Community rallies to save local pub from conversion

A group of local residents in Norfolk successfully argued that a local public house which had been designated as an asset of community value should be retained. A proposal to convert it into a dwelling was refused.

The village was identified as a key rural service centre and the council’s policies sought to resist the loss of community facilities unless the use was unviable or no longer feasible. The nearest alternative pub was in a village one and a half miles distant and other pubs were located in settlements even further away. However, the appellant stated that the property had been marketed since August 2019 for sale or lease and no party had made any offer. While viable, the profits would be low, the appellant claimed, and the risk involved would not justify the investment.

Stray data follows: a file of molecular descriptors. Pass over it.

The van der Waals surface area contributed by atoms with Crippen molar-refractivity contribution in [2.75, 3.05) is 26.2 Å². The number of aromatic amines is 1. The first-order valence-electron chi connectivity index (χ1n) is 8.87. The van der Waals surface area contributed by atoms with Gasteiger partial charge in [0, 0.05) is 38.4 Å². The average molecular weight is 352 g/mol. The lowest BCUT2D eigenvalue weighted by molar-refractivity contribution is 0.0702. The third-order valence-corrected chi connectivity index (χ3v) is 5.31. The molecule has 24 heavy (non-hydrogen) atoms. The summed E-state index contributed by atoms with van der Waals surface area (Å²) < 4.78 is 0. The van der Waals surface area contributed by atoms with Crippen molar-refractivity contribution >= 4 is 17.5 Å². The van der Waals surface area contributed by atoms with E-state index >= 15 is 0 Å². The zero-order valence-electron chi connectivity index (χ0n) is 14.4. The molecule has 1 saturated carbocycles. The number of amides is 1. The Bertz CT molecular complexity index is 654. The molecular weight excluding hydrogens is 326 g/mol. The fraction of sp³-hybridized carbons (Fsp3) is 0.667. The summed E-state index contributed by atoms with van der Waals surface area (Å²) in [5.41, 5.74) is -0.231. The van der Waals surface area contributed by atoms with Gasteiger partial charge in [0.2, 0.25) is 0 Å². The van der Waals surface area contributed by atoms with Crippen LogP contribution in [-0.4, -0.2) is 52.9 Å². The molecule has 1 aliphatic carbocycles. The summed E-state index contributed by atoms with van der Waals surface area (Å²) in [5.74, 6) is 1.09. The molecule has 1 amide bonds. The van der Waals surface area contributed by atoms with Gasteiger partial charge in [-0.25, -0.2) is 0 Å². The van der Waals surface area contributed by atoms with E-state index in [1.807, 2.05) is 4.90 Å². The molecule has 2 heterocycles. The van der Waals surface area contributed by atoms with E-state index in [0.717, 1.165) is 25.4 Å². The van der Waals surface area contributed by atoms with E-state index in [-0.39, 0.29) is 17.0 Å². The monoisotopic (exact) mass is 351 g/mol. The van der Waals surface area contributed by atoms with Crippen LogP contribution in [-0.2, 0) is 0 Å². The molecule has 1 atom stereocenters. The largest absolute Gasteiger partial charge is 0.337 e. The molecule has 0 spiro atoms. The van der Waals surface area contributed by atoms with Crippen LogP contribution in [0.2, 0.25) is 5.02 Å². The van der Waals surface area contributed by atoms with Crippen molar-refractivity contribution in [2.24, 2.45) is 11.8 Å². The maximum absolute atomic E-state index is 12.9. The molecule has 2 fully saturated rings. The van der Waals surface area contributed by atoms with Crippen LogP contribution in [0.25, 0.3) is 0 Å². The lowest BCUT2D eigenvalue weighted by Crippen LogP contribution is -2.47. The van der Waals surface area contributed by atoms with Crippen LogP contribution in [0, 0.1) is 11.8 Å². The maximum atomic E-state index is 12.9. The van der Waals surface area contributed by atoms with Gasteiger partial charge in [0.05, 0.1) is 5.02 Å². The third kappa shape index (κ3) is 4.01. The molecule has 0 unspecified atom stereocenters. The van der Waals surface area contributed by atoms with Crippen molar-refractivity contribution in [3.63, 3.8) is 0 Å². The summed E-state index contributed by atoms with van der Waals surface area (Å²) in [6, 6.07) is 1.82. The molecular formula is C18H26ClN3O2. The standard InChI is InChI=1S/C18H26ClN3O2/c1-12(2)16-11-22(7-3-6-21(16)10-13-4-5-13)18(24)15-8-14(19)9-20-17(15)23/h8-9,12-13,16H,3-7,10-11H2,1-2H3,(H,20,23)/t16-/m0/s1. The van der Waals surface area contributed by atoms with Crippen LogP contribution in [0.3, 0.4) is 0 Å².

Nonetheless, the inspector noted the strong support from local residents regarding retaining the public house and a group had been set up to devise a plan for its acquisition. This also reinforced the likelihood that the pub would be viable and well used by residents. More housing was planned in the village and accordingly the inspector was not convinced that the pub would be unviable.

Inspector: Nick Palmer; Written representations

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